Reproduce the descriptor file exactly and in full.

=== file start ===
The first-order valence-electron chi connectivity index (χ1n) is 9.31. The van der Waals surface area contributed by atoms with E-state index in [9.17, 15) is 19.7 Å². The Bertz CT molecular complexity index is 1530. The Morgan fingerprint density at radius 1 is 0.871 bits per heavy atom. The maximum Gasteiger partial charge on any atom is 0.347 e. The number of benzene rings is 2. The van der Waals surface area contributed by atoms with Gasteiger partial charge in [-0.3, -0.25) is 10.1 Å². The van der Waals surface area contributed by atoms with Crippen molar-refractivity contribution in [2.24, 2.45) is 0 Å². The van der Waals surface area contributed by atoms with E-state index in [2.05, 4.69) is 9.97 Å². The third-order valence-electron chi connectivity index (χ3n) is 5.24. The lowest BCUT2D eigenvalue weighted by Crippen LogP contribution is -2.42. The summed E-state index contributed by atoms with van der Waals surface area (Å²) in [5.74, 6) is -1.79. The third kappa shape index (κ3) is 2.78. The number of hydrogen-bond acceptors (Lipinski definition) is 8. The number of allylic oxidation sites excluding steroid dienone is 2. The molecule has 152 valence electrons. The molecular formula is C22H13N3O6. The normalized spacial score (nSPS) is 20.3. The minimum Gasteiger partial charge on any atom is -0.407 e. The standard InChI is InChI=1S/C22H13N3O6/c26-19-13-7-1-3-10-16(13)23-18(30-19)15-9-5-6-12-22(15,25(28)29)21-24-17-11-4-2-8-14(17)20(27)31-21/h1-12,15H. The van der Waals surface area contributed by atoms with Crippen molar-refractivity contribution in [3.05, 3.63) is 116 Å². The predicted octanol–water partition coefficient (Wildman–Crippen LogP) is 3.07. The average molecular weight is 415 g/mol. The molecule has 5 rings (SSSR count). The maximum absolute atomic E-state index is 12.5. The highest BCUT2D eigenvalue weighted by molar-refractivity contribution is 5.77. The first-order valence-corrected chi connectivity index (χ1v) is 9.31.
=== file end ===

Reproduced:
The first-order valence-electron chi connectivity index (χ1n) is 9.31. The van der Waals surface area contributed by atoms with E-state index in [9.17, 15) is 19.7 Å². The Bertz CT molecular complexity index is 1530. The Morgan fingerprint density at radius 1 is 0.871 bits per heavy atom. The maximum Gasteiger partial charge on any atom is 0.347 e. The number of benzene rings is 2. The van der Waals surface area contributed by atoms with Gasteiger partial charge in [-0.3, -0.25) is 10.1 Å². The van der Waals surface area contributed by atoms with Crippen molar-refractivity contribution in [2.24, 2.45) is 0 Å². The van der Waals surface area contributed by atoms with E-state index in [2.05, 4.69) is 9.97 Å². The third-order valence-electron chi connectivity index (χ3n) is 5.24. The lowest BCUT2D eigenvalue weighted by Crippen LogP contribution is -2.42. The summed E-state index contributed by atoms with van der Waals surface area (Å²) in [5.74, 6) is -1.79. The third kappa shape index (κ3) is 2.78. The number of hydrogen-bond acceptors (Lipinski definition) is 8. The number of allylic oxidation sites excluding steroid dienone is 2. The molecule has 152 valence electrons. The molecular formula is C22H13N3O6. The normalized spacial score (nSPS) is 20.3. The minimum Gasteiger partial charge on any atom is -0.407 e. The standard InChI is InChI=1S/C22H13N3O6/c26-19-13-7-1-3-10-16(13)23-18(30-19)15-9-5-6-12-22(15,25(28)29)21-24-17-11-4-2-8-14(17)20(27)31-21/h1-12,15H. The van der Waals surface area contributed by atoms with Crippen molar-refractivity contribution in [3.05, 3.63) is 116 Å². The predicted octanol–water partition coefficient (Wildman–Crippen LogP) is 3.07. The average molecular weight is 415 g/mol. The molecule has 5 rings (SSSR count). The maximum absolute atomic E-state index is 12.5. The highest BCUT2D eigenvalue weighted by molar-refractivity contribution is 5.77. The first-order valence-corrected chi connectivity index (χ1v) is 9.31.